As previously reported, the Snyder Administration and some House lawmakers are calling for measures that would result in a car insurance tax increase on law-abiding Michigan drivers. Unfortunately, two bills (House Bills 5457 and 5458) were introduced last week that would repeal important tax provisions that help defray the costs of providing health care to individuals who have been injured by an uninsured driver. The Michigan Chamber is strongly opposed to these bills.
Michigan’s auto no-fault insurance system provides some of the most expensive coverage in the nation. Unfortunately, the high cost of insurance means that many drivers are either unable or unwilling to purchase coverage yet continue to drive illegally. Michigan’s weak enforcement means that more and more drivers are flouting the law, and sadly, some cause accidents to innocent bystanders. Even if these innocent bystanders themselves have never purchased auto insurance, they are provided the most expensive health care coverage. The “assigned claims” tax credit utilized by Michigan-based insurance carriers allows these costs to be socialized to all Michigan taxpayers. If HB’s 5457 and 5458 are passed, however, the only ones who will be picking up the tab for covering these innocent bystanders will be law-abiding Michigan drivers in the form of higher premiums, a car insurance tax.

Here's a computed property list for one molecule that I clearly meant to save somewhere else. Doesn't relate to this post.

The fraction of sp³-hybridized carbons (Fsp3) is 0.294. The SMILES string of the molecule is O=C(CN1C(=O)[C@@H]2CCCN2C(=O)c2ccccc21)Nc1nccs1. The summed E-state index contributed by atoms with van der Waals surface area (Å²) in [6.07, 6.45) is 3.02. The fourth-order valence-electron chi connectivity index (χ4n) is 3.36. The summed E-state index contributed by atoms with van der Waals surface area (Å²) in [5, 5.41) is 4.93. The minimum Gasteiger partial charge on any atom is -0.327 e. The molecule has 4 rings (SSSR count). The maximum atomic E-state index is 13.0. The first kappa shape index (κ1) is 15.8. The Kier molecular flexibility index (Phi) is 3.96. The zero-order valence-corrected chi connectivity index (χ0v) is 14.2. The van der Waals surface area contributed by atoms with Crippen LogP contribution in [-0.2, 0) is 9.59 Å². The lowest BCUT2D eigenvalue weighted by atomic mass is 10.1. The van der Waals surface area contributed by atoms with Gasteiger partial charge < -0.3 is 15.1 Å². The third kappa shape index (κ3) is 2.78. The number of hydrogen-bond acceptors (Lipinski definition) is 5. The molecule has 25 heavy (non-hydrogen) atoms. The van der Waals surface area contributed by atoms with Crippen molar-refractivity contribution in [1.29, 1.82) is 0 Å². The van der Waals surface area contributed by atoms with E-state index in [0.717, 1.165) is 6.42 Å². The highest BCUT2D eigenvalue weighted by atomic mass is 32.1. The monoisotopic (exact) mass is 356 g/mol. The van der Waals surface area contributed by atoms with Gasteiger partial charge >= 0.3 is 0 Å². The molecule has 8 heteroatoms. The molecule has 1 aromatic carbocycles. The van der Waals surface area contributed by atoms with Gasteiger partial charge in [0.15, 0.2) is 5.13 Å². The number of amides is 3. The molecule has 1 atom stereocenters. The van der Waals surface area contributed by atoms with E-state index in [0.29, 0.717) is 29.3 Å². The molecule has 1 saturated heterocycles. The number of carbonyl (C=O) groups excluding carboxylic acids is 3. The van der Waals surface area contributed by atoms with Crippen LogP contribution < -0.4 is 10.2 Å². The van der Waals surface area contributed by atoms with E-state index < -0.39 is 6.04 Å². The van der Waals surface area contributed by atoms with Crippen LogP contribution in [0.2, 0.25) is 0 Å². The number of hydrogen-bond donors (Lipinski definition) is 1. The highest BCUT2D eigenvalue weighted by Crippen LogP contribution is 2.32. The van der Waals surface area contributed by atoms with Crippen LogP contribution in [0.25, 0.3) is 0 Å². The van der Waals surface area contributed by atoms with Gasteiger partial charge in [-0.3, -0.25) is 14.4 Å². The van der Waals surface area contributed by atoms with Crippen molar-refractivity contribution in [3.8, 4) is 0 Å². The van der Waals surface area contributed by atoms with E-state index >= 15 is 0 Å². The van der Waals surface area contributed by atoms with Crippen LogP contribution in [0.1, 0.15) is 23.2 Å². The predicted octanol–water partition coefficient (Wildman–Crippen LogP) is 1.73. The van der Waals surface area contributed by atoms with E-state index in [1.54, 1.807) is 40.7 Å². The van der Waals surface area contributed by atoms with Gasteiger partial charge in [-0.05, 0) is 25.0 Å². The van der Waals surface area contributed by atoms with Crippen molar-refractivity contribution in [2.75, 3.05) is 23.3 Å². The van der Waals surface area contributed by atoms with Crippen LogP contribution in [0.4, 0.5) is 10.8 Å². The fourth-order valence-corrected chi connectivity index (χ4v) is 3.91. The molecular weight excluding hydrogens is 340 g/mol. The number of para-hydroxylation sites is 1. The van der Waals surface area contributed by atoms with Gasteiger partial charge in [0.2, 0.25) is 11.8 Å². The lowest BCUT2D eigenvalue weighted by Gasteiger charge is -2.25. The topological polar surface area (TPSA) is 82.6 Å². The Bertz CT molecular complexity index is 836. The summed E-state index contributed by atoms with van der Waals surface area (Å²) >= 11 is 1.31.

The Michigan Chamber is disappointed that increasing costs is the proposed course of action, despite other options. The Governor’s proposed budget, of more than $54 billion, is the largest in history. Further, revenues are coming in more than $500 million higher than expected. This tax increase is unnecessary. It is also ironic that just last year legislators and Gov. Snyder moved at warp speed to pass a tax break, possibly worth hundreds of millions of dollars, to an out-of-state Las Vegas company, yet now they are proposing to increase costs on Michigan businesses. This just doesn’t make sense.
All is not lost, however. The Michigan Senate has taken bold action to reform Michigan’s no-fault insurance system and actually address the root cause of the problem, which is artificially high insurance rates. We suggest the best course of action is for all stakeholders to continue working on the Senate reforms together to reduce costs for all Michigan drivers.
For more information on this issue, or other related tax issues, please contact Tricia Kinley at email@example.com.